There are multiple plot threads going on at the same time involving family issues, friendship, and trust which intertwines and eventually connects back to the main story. An interesting angle is the plot of the cute defense lawyer who Kate is beginning to fall in love with and who happens to be Kate’s boss’ fiancé’s brother. This creates additional level of complexities making the book so much harder to put down – you are compelled to follow the unraveling of this situation.
This is a really heartwarming story, realistic plot with laugh out loud rhetorics. Anyone who loves romance without the “mushy” part of it would enjoy this.
Fiction Read – a-likes:
Getting to the Good Partby Files, Lolita
Not Another Bad Date by Gibson, Rachel
Strange Bedpersons by Crusie, Jennifer
Non-Fiction read a-likes:
Heart of the City : nine stories of love and serendipity on the streets of New York by Ariel Sabar
Finding Love Again: 6 simple steps to a new and happy relationship by Orbuch, Terri
Date or Soul Mate?: How to Know if Someone is Worth Pursuing in Two Dates or Les by Neil Warren
I’m currently in this great class – Readers’ Advisory with an awesome instructor – Becky Spratford. We’ve read quite a bunch of novels and wrote some reviews as well. I’d say-it’s been fun!
I first this title many years back and I have to tell you, I read it again with the same intensity and relish as I did the first time. This is one of those books you can’t just put down – so be warned!
Skim through this and feel free to add more read a-like titles I might have left out.
Title: The Day of the Jackal
Publication Date: May 2, 2011
Number of Pages: 416 pages
Geographical Setting: Europe – London, France, Germany
Time Period: 1960’s
A theme with an urgent matter shrouded in secrecy. The events takes place in the 1960’s Europe – a page turner that keeps you at the edge of your seat. The story unfolds gradually and builds in intensity. A couple of unsuccessful attempts had previously been made to assassinate Charles de Gaulle, President of France by some disgruntled members of the opposition group. Eventually, a decision is reached for a final assassination attempt-which has to be fool proof. An unknown, one man professional killer is hired to do the job. To keep his identity secret, he would take on a code name-The Jackal. Secret meetings are held, payment arrangements made and the killer let loose. As we get a step by step account of how the killer prepares for his job, tension gradually builds up. The government authorities somehow learn of the plot, this then sets off a roller coaster of events, leading to an intense man hunt for the assassin which moves the story at a very rapid pace. The various plans and schemes on how to capture the assassin are shrouded in secrecy making the story all the more suspenseful. As the story progresses, you are nervous as you watch the killer just one step ahead of the police. The book has multiple plots told from an omniscient point of view. This allows the reader to see into the minds of all the characters which adds to the tension. Each chapter ends with a cliff hanger increasing the sense of anticipation. This is a must read for any thriller fan- this book has you on edge the entire time!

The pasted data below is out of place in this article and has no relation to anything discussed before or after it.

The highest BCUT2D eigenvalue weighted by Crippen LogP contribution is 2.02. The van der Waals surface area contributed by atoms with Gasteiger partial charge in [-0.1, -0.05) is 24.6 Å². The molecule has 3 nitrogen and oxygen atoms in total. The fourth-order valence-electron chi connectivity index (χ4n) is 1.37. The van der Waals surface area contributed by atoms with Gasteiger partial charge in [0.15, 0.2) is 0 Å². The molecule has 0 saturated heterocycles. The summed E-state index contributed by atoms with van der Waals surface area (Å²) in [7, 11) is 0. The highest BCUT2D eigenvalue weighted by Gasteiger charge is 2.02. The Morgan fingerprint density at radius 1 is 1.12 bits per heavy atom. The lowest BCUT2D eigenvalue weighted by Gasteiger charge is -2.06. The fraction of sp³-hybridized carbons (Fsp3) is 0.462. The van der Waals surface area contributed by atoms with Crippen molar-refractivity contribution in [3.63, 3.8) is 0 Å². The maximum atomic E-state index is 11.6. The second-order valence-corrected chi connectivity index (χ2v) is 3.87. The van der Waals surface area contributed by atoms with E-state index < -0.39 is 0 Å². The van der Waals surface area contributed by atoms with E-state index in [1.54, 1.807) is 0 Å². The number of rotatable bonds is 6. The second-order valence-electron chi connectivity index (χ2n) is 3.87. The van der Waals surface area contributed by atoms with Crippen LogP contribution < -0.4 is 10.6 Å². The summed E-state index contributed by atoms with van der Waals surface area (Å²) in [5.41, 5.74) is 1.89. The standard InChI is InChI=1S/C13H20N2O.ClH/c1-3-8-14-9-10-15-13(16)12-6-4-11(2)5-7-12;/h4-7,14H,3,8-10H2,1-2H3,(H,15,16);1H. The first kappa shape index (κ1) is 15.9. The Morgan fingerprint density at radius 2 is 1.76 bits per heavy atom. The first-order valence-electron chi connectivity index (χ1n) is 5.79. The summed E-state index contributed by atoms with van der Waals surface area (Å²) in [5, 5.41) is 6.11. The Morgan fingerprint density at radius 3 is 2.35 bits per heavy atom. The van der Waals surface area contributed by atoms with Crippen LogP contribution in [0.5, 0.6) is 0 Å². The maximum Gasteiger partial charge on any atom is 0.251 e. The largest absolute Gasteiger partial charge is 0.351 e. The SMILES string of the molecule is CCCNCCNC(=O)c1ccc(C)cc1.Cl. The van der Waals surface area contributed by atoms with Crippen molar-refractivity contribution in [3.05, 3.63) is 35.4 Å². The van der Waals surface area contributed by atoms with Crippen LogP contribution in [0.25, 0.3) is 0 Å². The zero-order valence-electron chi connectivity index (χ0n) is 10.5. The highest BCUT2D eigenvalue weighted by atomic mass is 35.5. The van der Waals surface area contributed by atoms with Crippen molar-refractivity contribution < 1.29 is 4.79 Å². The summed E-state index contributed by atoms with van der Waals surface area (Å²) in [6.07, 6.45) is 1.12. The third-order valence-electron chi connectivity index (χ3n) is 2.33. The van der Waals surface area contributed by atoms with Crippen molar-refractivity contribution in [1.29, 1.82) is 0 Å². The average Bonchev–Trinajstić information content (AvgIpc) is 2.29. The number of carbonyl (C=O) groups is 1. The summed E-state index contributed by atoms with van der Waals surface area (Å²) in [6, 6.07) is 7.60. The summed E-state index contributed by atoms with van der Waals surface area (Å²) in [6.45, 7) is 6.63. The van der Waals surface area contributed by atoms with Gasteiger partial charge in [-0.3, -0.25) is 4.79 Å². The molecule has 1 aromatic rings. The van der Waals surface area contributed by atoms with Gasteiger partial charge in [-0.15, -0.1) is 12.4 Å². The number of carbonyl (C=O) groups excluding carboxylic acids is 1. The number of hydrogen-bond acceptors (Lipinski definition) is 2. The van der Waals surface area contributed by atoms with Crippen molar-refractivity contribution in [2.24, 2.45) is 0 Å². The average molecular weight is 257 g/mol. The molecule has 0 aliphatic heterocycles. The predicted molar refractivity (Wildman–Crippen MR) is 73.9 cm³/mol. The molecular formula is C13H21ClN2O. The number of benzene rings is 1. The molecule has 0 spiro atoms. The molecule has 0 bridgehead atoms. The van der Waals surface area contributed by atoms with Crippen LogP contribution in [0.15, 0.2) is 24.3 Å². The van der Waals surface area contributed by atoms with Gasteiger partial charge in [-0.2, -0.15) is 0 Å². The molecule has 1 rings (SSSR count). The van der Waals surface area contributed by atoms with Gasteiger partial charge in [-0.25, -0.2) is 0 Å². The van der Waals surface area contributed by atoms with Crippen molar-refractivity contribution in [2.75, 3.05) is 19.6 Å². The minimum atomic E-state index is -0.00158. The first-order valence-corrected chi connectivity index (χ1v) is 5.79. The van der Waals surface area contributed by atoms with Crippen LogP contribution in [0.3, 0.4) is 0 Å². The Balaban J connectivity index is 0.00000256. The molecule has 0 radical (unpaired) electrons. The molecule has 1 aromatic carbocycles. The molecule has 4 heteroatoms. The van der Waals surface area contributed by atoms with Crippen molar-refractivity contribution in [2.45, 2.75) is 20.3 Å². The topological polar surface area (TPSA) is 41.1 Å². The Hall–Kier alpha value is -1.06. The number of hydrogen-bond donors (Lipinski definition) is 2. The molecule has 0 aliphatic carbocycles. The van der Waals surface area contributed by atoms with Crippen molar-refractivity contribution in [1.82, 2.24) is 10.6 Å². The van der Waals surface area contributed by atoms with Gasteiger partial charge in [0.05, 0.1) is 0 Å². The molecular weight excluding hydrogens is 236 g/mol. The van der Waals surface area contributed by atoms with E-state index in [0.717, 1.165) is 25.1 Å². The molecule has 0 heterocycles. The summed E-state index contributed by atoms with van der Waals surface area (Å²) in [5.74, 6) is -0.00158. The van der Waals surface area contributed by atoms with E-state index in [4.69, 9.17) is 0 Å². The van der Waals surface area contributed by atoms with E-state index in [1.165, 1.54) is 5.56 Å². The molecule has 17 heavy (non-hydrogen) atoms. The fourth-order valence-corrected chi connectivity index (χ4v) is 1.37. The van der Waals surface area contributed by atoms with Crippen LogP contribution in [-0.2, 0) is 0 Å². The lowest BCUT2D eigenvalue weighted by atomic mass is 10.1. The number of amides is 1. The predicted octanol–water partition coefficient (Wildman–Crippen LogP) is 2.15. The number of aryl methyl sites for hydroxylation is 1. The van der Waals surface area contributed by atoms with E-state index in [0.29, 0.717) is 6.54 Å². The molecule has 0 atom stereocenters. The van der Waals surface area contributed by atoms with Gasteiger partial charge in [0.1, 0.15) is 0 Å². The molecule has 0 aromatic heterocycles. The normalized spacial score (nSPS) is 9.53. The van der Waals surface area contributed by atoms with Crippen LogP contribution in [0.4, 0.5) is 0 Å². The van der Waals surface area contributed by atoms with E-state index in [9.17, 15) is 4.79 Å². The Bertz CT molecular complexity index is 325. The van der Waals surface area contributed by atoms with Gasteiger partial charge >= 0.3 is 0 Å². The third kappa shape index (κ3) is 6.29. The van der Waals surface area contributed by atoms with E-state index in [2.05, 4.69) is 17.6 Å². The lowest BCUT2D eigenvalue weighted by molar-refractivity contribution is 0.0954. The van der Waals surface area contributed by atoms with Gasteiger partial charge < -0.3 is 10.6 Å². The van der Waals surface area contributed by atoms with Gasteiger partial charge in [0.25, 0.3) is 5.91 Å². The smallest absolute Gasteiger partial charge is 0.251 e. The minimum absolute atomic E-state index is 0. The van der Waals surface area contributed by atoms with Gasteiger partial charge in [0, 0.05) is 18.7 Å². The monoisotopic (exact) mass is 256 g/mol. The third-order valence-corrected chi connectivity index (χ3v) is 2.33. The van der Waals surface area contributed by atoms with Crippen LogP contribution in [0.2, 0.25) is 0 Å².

The Columbus Affair: A Novel by Berry, Steve
Private games by Patterson, James
The Innocent by David Baldacci
Non –fiction read-alikes:
The murder of King Tut by James Patterson
Kill or Capture by Matthew Alexander